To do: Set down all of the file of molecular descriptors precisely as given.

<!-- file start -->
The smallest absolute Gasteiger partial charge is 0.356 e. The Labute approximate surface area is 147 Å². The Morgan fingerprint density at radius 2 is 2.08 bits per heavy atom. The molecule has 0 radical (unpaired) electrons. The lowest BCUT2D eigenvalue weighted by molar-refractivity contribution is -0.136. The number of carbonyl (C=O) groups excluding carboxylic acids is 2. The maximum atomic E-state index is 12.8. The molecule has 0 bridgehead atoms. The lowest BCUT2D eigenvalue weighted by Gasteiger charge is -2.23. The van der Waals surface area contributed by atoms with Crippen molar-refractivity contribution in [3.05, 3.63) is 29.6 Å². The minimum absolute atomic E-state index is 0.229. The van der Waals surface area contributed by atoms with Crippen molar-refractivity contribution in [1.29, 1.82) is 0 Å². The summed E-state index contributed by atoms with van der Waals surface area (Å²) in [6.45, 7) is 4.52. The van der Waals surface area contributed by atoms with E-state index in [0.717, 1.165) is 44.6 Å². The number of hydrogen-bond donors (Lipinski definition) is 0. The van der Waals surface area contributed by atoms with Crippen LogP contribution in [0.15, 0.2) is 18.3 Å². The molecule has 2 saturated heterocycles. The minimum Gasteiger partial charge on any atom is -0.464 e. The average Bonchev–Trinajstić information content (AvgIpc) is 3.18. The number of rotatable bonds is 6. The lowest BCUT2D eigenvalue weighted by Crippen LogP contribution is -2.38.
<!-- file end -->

The smallest absolute Gasteiger partial charge is 0.356 e. The Labute approximate surface area is 147 Å². The Morgan fingerprint density at radius 2 is 2.08 bits per heavy atom. The molecule has 0 radical (unpaired) electrons. The lowest BCUT2D eigenvalue weighted by molar-refractivity contribution is -0.136. The number of carbonyl (C=O) groups excluding carboxylic acids is 2. The maximum atomic E-state index is 12.8. The molecule has 0 bridgehead atoms. The lowest BCUT2D eigenvalue weighted by Gasteiger charge is -2.23. The van der Waals surface area contributed by atoms with Crippen molar-refractivity contribution in [3.05, 3.63) is 29.6 Å². The minimum absolute atomic E-state index is 0.229. The van der Waals surface area contributed by atoms with Crippen molar-refractivity contribution in [1.29, 1.82) is 0 Å². The summed E-state index contributed by atoms with van der Waals surface area (Å²) in [6.45, 7) is 4.52. The van der Waals surface area contributed by atoms with E-state index in [0.717, 1.165) is 44.6 Å². The number of hydrogen-bond donors (Lipinski definition) is 0. The van der Waals surface area contributed by atoms with Crippen LogP contribution in [0.15, 0.2) is 18.3 Å². The molecule has 2 saturated heterocycles. The minimum Gasteiger partial charge on any atom is -0.464 e. The average Bonchev–Trinajstić information content (AvgIpc) is 3.18. The number of rotatable bonds is 6. The lowest BCUT2D eigenvalue weighted by Crippen LogP contribution is -2.38.